Historical souvenir

Objects from early 1914 French military aviation are always highly sought after and this is even more so the case during this commemmorative period for the Second World War centenary.

Aeronautical objects from this era include the famous ''Allion à Versailles'' cockpit clocks. These clocks resemble pocket watches but only much bigger (6.5cm diameter) and with the winding mechanism at 6 o'clock rather than 12 o'clock.





The clock offered here is quite rare, especially as it is accompanied by its original leather case. This is not just a protective case but also an integral accessory that was essential for its use. The detachable clock was fixed to the dashboard with the case and it was therefore one of the rare instruments that were visible to the pilot in-flight.


The clock (# 869802) is in exceptional condition, in terms of both its visible exterior and its mechanism. It has been fully serviced and mainatined and works perfectly.


 
It is a remarkable part, not only for the above reasons but also because it is not an anonymous object. This is something that will be appreciated by those with a passion for aviation and the Great War. The clock's double case back actually conceals the inscription of the name of its first owner, ''Bertin Eugène''.

 
There is no point searching for Eugène Bertin amongst the Aces of '14 as he appears in no records of achievement, despite being one of the very first pilots (licence n° 377) and despite having the Légion d’Honneur, the Croix de Guerre with a commendation in the Ordre de l’Armée (1915) and, posthumously, a second commendation in the Ordre de l’Armée (1921) as well as the Portuguese War Cross.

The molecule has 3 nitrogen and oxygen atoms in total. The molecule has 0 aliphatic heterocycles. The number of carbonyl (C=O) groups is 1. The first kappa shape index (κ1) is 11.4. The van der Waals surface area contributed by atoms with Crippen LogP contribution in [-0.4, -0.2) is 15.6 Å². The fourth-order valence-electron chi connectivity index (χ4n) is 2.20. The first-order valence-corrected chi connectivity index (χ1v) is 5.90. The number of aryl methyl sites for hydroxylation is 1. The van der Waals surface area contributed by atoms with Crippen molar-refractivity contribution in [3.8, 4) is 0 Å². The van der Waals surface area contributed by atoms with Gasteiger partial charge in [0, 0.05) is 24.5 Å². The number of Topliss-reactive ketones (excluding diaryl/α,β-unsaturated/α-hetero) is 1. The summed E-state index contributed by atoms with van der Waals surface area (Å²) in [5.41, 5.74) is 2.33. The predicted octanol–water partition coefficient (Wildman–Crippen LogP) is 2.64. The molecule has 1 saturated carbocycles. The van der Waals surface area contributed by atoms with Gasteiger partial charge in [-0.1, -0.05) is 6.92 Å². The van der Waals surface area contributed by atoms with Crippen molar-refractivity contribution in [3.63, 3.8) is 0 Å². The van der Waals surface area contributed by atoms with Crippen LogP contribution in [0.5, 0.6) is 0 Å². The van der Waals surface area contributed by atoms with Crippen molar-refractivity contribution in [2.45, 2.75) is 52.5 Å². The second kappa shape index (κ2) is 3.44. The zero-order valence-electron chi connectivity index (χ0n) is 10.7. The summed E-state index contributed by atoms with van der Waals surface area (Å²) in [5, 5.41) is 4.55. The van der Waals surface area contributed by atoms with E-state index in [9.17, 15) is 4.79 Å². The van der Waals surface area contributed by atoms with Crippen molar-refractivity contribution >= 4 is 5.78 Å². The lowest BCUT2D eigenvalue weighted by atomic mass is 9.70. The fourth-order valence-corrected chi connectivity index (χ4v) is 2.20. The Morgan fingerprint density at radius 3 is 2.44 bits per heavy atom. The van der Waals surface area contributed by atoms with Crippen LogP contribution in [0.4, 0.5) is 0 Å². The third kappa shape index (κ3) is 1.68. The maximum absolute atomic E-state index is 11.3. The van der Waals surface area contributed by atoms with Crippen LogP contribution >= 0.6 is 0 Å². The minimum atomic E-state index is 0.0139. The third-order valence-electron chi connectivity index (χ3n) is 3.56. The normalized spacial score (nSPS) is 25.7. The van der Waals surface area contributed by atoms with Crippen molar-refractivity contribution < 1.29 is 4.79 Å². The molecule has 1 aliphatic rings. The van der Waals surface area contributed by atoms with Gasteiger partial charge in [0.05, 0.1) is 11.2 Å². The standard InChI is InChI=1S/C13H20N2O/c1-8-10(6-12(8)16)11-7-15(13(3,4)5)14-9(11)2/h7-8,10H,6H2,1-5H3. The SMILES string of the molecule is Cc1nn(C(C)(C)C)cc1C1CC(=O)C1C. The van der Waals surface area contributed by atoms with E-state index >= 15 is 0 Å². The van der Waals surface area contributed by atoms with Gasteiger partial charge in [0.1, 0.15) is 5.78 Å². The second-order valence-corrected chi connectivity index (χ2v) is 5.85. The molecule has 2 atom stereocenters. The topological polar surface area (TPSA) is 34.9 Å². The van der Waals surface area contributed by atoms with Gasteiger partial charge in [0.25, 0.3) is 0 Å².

He was honoured for his bravery and his achievements during one of these famous 'Special Missions'' which involved going beyond the front lines and into the middle of the countryside on enemy territory in order to drop off or pick up a spy. These missions, which began in 1915, were highly dangerous and entrusted to only a few pilots including Jules Védrines who was a specialist in this kind of mission.
                                                                
Eugène Bertin became renowned after one of these special missions for having saved the life of another French pilot. During a rare mission involving two planes, Bertin had dropped off his spy and gone back up into the sky when he noticed his comrade a bit further away. He had had an accident with his plane and the German soldiers were making their way towards him. Bertin disregarded the danger of the situation and decided to pick up his comrade. His plane was damaged and he injured himself in the process but he succeeded in collecting his comrade and flying back to the French lines with him. You can read (in French) the details of his exploit as recounted by Jacques Mortane in the review « La Guerre Aérienne Illustrée » (Air War Illustrated) as well as Auguste Heiligenstein's reference to it in his work « Mémoires d’un observateur pilote » (Memoirs of a pilot observer).

In April 1916 Eugène Bertin became pilot for the constructor Henriot. It was in this capacity that he died on the 26th July 1917 during a plane crash near to Milan.

Because of the copyright it was not possible to publish pictures of this pilot in this page, especially those ones : photo 1, photo 2 and photo 3 (Hosted and published by http://albindenis.free.fr).

You can see that this clock is not just a superb part in perfect working order. It is first and foremost a touching object whose existence allows us to speak of and remember the achievements of this pilot, one of the true pioneers of the French Action Service! 

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1 - Photo published in the French site bleuhorizon.canalblog.com
2 - French online sources (especially) : les "As oubliés" de 14-18 et Albindenis.free.fr

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French WWI dashboard clock "Allion à Versailles" (diameter. 65 mm / 2.56")
with it's leather case, attributed to the French pilot Eugène Bertin
Price : sold

   

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